On Tuesday night, Chris Phillips became only the second player in Ottawa Senators’ history to have his number retired. The Sens honoured their all-time leader in games played with a nice ceremony before the game that featured appearances from many of Phillips’ former teammates and various other alumni. Daniel Alfredsson was in the house, Wade Redden gave a nice speech, and Chris Neil helped raise Big Rig’s number to the rafters. It was all enough to bring a tear to a nostalgic fan’s eye.
Here’s an excerpt of Phillips’ speech:
Once the game actually started, the two teams jointly decided to honour Phillips by not playing any defense at all. It was a throwback night alright, but I’d say more like 80s, not 90s or 2000s night.
The Sabres, who have (extremely fleeting) play-off chances to keep alive, came out with a lot more pep in their step. It wasn’t long before Brandon Montour opened the scoring when he buried a rebound in the scramble that ensued after Craig Anderson was forced into a couple of saves on Jeff Skinner. Less than 8 minutes later, and just 9:48 into the opening frame, Montour made it 2-0 for the Sabres with his fifth of the season.
Whereas the first goal was a bit of a scrambled play where it was hard to place the blame on one particular thing for the Sens, this goal was clearly the result of a failed passing exchange between Thomas Chabot and Nikita Zaitsev. Chabot, perhaps missing DeMelo, didn’t quite seem ready for an admittedly shoddy pass from Zaitsev and what should have been a controlled breakout resulted in a turnover that the Sens were never able to recover from. Poor passing from the defense has been a theme all year, and if the Sens are serious about improving in the years to come it’s an area that badly needs work.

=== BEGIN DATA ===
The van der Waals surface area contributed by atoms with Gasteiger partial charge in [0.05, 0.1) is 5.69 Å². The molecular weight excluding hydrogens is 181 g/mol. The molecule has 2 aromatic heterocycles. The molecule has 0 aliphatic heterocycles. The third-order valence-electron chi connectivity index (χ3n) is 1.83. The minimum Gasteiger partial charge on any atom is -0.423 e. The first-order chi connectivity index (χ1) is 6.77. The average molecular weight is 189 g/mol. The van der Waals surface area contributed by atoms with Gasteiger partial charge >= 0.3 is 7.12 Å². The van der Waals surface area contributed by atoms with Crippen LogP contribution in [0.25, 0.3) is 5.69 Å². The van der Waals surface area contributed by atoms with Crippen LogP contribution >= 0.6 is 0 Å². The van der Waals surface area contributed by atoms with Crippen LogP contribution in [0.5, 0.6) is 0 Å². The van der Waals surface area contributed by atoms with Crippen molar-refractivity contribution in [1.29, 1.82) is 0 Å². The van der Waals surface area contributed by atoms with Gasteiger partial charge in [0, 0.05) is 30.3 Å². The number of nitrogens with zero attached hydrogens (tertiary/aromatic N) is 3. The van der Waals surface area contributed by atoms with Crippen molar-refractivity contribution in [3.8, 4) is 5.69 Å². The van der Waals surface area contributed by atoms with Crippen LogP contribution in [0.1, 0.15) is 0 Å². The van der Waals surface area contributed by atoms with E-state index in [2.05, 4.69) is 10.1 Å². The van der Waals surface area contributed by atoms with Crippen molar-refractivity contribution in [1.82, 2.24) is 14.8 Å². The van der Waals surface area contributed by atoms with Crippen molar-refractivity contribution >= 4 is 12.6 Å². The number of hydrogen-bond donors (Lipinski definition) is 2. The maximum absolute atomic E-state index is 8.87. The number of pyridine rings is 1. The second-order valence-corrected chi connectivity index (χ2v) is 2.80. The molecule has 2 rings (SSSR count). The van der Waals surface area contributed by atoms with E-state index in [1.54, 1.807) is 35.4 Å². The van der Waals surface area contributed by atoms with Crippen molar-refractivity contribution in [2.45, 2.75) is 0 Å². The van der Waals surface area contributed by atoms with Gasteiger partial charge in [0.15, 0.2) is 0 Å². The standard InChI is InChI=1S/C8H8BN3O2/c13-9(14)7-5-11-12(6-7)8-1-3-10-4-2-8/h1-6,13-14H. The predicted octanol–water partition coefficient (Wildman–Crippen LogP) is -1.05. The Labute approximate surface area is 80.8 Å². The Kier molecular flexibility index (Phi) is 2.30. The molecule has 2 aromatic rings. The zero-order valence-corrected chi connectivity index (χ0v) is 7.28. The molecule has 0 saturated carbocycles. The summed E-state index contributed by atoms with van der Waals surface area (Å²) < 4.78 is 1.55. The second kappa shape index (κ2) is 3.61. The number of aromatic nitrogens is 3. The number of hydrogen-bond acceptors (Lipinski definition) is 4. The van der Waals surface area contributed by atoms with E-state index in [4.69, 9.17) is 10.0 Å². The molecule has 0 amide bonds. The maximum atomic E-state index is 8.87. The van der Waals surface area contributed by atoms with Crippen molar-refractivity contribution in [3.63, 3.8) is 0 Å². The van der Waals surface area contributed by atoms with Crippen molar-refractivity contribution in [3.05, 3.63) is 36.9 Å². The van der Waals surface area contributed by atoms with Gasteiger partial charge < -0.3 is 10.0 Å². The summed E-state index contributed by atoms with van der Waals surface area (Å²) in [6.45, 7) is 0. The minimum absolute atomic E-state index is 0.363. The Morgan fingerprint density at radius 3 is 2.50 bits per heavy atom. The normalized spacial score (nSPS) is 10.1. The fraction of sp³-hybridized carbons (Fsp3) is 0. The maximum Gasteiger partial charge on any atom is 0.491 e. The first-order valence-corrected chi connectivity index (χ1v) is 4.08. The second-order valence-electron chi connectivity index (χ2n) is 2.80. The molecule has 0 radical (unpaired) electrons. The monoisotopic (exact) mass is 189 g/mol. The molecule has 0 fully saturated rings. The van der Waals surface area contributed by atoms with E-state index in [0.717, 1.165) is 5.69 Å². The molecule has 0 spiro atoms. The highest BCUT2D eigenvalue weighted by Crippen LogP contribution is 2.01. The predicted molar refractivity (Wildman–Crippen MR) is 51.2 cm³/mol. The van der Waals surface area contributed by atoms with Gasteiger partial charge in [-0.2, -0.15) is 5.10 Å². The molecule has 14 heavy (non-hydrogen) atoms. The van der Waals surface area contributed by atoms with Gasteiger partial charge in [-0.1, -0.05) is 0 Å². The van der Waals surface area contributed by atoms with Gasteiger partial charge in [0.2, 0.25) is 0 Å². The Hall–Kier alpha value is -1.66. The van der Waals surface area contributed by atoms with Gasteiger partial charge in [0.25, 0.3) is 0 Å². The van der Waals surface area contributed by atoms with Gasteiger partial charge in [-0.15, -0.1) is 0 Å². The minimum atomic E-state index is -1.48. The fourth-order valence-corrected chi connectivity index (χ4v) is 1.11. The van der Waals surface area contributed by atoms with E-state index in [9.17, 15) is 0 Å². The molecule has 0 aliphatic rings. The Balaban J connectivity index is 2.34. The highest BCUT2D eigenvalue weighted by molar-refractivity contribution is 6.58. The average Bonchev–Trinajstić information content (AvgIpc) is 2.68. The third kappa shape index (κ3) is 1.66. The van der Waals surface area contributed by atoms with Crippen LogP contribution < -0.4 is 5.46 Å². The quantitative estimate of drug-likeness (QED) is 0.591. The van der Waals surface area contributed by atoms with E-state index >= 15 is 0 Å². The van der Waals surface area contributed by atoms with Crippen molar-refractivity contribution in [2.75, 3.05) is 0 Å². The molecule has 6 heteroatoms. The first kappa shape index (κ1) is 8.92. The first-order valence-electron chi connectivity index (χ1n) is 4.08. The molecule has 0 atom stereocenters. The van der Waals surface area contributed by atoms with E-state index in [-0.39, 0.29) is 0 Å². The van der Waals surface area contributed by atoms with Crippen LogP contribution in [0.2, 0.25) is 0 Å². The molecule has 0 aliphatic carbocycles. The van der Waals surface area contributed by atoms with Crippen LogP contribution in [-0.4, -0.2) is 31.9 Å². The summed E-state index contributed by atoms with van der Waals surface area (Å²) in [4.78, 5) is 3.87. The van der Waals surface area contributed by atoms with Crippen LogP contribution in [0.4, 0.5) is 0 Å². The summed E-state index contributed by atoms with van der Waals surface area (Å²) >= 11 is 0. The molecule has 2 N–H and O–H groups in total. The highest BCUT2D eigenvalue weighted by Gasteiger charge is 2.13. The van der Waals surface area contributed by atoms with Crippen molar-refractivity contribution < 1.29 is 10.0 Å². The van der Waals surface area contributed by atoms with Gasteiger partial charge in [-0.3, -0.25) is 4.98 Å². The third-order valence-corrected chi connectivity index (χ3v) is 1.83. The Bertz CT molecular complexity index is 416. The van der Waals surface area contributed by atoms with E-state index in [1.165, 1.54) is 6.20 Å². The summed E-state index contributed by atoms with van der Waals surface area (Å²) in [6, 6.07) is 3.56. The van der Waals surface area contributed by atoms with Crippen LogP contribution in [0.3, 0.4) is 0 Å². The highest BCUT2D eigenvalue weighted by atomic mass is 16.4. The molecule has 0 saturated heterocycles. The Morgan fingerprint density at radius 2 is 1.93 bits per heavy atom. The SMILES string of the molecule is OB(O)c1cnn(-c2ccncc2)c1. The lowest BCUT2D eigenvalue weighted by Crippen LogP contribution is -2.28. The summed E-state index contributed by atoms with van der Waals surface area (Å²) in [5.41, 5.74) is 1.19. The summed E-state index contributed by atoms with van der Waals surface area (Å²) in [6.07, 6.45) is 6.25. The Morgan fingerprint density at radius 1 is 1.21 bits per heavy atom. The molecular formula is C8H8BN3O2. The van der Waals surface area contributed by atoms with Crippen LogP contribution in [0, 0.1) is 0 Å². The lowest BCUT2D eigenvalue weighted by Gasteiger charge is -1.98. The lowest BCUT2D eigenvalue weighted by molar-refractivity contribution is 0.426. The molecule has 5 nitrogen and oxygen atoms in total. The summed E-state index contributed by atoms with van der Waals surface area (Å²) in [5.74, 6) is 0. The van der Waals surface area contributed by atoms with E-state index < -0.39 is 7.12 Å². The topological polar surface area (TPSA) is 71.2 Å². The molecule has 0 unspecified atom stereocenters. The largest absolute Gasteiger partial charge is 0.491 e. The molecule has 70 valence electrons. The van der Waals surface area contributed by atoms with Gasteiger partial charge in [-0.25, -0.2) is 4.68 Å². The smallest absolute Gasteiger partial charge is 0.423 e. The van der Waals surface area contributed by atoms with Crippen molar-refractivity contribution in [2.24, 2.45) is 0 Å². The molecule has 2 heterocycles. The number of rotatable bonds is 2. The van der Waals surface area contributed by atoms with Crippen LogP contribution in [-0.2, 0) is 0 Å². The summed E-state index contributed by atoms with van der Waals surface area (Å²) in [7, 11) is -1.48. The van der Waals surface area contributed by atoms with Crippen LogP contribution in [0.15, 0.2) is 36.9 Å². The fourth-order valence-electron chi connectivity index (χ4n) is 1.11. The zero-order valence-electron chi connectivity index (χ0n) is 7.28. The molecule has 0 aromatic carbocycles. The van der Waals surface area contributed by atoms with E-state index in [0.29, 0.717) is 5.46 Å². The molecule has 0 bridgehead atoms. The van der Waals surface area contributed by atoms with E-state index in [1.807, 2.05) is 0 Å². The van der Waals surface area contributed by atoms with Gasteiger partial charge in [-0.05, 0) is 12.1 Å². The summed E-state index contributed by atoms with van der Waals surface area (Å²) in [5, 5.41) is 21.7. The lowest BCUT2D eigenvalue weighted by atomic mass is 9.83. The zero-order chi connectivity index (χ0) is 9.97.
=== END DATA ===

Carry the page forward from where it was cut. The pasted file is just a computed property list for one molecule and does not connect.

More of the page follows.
As we headed into the first commercial break, the Sens were down 2-0, being outplayed, and it felt like they were maybe in danger of laying an egg on Phillips’ special night.
But, as so often has been the case with this year’s team, they fought back.
With the Sabres on the power play after Ron Hainsey took a hooking penalty, the Sens vaunted power kill went to work and Vladislav Namestnikov took advantage of Skinner being the last man back to break in alone and slide a shot just barely through Carter Hutton.
I’m not one to really believe in momentum, but something certainly broke the Sens’ way after that goal because they scored 3 (!) more times in just three minutes and twenty-nine seconds to give Ottawa a 4-2 lead that they would hold until intermission.
After Namestnikov made it 2-1 game, Anisimov struck for his first of two:
Then Drake Batherson gave the Sens the lead on a great individual effort:
Batherson’s tally was at 4:44 of the first period, a fun little tidbit that maybe should have let us all know this could be a special evening after all.
And, finally, Anisimov notched his second of the game, this time on the power play:
After a shaky first ten minutes, the Sens were clearly the better team in the opening frame and deserved to carry the lead into the second.
Just in case you were worried the Sens might cruise to an easy victory, Kyle Okposo brought the Sabres back to within one by cashing in a pass from Larsson on a partial 2-on-1; the play developed after Cody Goloubef fired a shot into a Sabres player’s shinpads. On the one hand, it was a bit of an unlucky bounce. On the other hand, it was the kind of play of play you simply cannot make as an NHL defenseman. If you jump into the rush, the puck cannot go back the other way against you or it’s going to end in an odd-man rush.